Plumb Head nesting

by Ben
(South Australia)

I recently had 2 Hens and 1 Cock plumb head Parrots in the one cage the reason being because my first pair I purchased the Cock died from flying into the mesh. I later purchased another pair putting all together in one cage. The new pair I purchased started to lay eggs and nest. After not seeing the Hen for around 8 weeks I checked the nest box and noticed she was still in there sitting on eggs or her young. This week I noticed my other Hen was missing I know the hens apart because they had different colour rings on their claws. Now there is nothing in the nest is it possible the Hens fought because the other Hen ate the Young and one Hen died?? I ask because my nesting Hen has Chest feathers missing. Strange part is I could not find any bones or the Claw ring after searching my Avry for hours. I have never had breeding birds before so it is all new to me. Any help would be greatly appreciated.


Comments for Plumb Head nesting

Click here to add your own comments

Jan 15, 2015
Plum head Question
by: Anonymous

Hi I have a pair of plum heads that have been mating for a week. No eggs in the nest box yet, can you tell me how long it takes before she starts laying eggs?

Editor's note: First your birds need to be checked by an avian vet to make sure they are healthy and will produce high quality birds. Second, if you don't know about breeding birds you need to contact an experienced breeder and learn all you can from them.

Oct 23, 2013
by: Anonymous

Thanks for the feed back Linda. I have got the birds in an aviary which is a fair size 3m long 2.5m wide and 1.8m high. I will have a look to see if it did get out. I did have a 28parrot or Port Lincoln Parrot get out by chewing through thin mesh in another Aviary so I put some Galvanised Mesh up around all the old Aviary mesh. It is now 25mm square and 3mm thick. I did read that the Cock Parrot feeds the Hen in the box so i wasnt real concerned i did how ever see the hen briefly out once or twice im not sure if the Hen wasnt coming out because of my other Hen in the Aviary.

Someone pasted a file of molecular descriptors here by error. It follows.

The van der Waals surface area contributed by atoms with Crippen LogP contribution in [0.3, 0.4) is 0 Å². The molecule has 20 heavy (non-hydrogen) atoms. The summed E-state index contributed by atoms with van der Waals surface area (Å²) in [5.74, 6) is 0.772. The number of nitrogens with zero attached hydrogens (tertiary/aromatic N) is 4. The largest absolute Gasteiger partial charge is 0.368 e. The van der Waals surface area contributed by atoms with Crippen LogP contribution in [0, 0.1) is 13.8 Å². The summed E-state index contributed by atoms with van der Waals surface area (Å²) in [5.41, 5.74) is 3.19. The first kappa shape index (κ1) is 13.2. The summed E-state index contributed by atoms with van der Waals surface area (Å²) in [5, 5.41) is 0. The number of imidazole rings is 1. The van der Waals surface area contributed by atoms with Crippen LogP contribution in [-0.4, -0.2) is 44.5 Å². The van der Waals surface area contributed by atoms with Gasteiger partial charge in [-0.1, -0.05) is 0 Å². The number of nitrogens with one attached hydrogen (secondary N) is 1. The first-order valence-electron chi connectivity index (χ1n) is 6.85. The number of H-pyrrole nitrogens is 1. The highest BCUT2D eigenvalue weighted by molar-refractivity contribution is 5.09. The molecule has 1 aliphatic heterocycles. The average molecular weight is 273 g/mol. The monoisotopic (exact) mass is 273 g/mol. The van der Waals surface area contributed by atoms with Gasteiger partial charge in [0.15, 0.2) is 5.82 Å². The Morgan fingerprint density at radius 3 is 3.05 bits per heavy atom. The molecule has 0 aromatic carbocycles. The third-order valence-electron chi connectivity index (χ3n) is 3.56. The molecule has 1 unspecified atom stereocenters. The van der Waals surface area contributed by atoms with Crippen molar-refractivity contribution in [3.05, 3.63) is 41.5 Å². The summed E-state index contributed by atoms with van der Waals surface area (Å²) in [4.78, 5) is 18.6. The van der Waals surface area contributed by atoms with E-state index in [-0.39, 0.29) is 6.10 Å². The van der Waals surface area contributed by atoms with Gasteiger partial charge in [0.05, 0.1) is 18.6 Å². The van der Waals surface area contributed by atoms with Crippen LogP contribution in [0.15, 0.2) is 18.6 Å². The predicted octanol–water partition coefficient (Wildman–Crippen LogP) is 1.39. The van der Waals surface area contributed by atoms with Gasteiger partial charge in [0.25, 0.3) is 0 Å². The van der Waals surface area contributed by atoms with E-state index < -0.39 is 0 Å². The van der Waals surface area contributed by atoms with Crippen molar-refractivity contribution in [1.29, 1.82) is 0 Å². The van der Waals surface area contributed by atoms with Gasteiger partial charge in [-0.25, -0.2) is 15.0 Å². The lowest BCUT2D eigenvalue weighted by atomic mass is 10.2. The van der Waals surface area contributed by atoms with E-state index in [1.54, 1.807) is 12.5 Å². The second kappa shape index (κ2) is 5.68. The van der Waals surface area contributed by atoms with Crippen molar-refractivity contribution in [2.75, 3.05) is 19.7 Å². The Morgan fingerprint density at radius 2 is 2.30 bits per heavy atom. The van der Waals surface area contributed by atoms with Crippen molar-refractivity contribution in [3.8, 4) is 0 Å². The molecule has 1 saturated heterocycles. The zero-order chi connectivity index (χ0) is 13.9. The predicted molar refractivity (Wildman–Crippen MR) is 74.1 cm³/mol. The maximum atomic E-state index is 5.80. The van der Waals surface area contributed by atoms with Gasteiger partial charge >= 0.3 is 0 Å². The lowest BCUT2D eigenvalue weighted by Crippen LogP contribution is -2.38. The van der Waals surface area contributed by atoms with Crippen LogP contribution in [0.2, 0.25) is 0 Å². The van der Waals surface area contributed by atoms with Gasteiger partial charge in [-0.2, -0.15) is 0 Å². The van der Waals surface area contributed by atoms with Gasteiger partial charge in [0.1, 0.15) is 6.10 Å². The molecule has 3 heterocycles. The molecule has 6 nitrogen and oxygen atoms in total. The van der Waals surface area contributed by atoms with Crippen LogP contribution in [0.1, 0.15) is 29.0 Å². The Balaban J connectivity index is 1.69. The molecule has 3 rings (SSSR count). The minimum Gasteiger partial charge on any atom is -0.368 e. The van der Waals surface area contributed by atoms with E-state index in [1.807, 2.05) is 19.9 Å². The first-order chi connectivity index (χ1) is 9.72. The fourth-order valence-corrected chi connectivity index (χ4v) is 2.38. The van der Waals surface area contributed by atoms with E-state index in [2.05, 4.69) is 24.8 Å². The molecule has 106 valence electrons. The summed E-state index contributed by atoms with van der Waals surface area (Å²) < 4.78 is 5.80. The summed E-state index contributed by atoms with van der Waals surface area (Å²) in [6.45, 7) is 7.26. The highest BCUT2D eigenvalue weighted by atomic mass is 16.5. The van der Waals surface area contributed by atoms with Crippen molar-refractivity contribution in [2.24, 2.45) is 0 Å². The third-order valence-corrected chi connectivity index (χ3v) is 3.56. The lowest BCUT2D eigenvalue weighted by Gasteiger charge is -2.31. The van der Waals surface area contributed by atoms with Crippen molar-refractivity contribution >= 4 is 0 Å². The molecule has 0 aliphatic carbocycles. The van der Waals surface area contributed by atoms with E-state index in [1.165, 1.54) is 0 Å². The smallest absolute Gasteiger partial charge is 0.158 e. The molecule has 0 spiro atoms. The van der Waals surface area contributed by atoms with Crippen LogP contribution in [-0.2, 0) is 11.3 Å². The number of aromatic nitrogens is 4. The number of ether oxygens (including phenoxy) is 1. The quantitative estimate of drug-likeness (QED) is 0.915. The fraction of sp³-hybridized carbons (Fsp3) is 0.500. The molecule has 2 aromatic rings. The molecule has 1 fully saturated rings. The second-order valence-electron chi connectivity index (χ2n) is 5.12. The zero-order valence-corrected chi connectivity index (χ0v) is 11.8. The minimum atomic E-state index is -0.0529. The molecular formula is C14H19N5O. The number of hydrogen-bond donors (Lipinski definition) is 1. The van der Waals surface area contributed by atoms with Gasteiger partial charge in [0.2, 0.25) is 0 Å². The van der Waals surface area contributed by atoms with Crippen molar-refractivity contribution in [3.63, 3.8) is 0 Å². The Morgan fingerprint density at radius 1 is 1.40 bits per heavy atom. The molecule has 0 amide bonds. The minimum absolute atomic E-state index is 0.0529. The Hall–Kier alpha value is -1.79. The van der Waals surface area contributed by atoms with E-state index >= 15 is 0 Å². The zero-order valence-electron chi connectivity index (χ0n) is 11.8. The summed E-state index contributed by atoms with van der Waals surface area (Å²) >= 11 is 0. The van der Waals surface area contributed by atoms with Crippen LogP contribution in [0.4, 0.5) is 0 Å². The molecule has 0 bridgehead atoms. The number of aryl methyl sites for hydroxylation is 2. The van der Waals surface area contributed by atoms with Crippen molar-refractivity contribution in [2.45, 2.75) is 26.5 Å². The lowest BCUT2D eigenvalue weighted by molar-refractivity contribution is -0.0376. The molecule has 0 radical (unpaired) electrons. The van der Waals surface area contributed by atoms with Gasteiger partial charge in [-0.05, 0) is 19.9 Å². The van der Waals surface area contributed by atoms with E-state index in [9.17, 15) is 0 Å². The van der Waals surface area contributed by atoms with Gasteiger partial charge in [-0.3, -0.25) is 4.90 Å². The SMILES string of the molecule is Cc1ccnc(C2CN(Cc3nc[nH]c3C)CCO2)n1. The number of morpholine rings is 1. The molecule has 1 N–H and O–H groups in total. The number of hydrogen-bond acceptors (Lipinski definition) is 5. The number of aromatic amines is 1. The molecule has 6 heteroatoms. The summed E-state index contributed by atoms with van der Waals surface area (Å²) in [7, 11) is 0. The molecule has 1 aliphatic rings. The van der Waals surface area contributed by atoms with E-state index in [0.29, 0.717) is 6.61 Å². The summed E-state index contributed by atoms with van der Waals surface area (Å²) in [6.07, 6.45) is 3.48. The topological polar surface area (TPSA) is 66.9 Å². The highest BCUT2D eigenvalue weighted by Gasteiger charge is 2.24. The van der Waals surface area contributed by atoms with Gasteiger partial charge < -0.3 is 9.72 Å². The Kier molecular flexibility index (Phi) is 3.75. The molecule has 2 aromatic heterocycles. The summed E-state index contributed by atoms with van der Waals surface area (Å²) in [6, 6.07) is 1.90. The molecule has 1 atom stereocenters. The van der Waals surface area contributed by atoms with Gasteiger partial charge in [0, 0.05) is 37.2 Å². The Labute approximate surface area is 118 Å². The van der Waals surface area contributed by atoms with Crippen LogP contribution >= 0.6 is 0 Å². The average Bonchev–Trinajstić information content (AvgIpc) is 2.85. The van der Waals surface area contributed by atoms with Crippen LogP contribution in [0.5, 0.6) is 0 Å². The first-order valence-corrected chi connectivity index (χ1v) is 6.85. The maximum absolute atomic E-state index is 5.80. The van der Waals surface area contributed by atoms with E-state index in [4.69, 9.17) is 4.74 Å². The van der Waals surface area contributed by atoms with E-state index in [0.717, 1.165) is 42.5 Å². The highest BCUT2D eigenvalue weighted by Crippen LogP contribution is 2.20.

Oct 22, 2013
Plumb Head nesting
by: Linda

The first mistake was putting two strange birds in with your other birds. This can lead to fighting and death for one or more of the birds. Also, if you did not have the new pair examined by an Avian Vet before putting them in there, then infection is very probable.

Anytime a hen stays in nest for 8 weeks, there is something terribly wrong. They have to come out to eat and drink, and if they are not doing this, it is likely they are either hurt or very sick.

Your other hen may have found a way out of the cage. You say cage and not aviary which leads me to believe you are trying to breed birds together in cages. This will not ever work. Birds in cages have to be bred one pair to a cage to avoid fighting and eggs and babies being hurt.

You need to do some serious study about breeding birds, and this is best done by talking and working with a breeder. You will also need to learn how to handfeed baby parrots because not all parents feed their babies. Feeding babies using handfeeding formula and a syringe is a learned skill, and the only way to learn is to work with a breeder in your area. The internet is full of information about breeding and types of cages suitable for this along with info about how to care for the birds one is raising. All breeder pairs have to be examined and determined healthy by an Avian Vet ONLY or diagnosed and treated before any breeding can take place. To do otherwise is going to lead to dead babies in shell and out plus breeder birds will also die. To have clean, healthy birds, an Avian Vet has to be in the picture somewhere. Yes, it costs money, and this is part of breeding. If you do not intend to feed your birds high quality pellets and have them examined when needed or once a year by an Avian Vet, then you do not need to be trying to breed at all. A breeder who does not take care of their birds is part of the problem instead of the solution. Breeding birds does not make much, if any, money because their care takes most of any possible profit. They are living creatures and deserve the best we can give them.

So, clean up your cage, add a cage per pair of birds and do not put in nest boxes until you know what you are doing. All that is happening now is you are hurting your birds, and any babies born in this situation will be killed or die from infections. Slow down, learn all you need to know and you'll have less loss of life, a more pleasant experience, and your birds will be ever grateful for your concern.

Thanks for writing,

Oct 22, 2013
by: Alex

I am not too knowledgeable when it comes to nesting as I have never had birds breed.

I do know that some chest feathers are plucked by the hen, so that she can have skin to egg contact to help with keeping the eggs warm.

Someone else may have better knowledge and can help you better.

Click here to add your own comments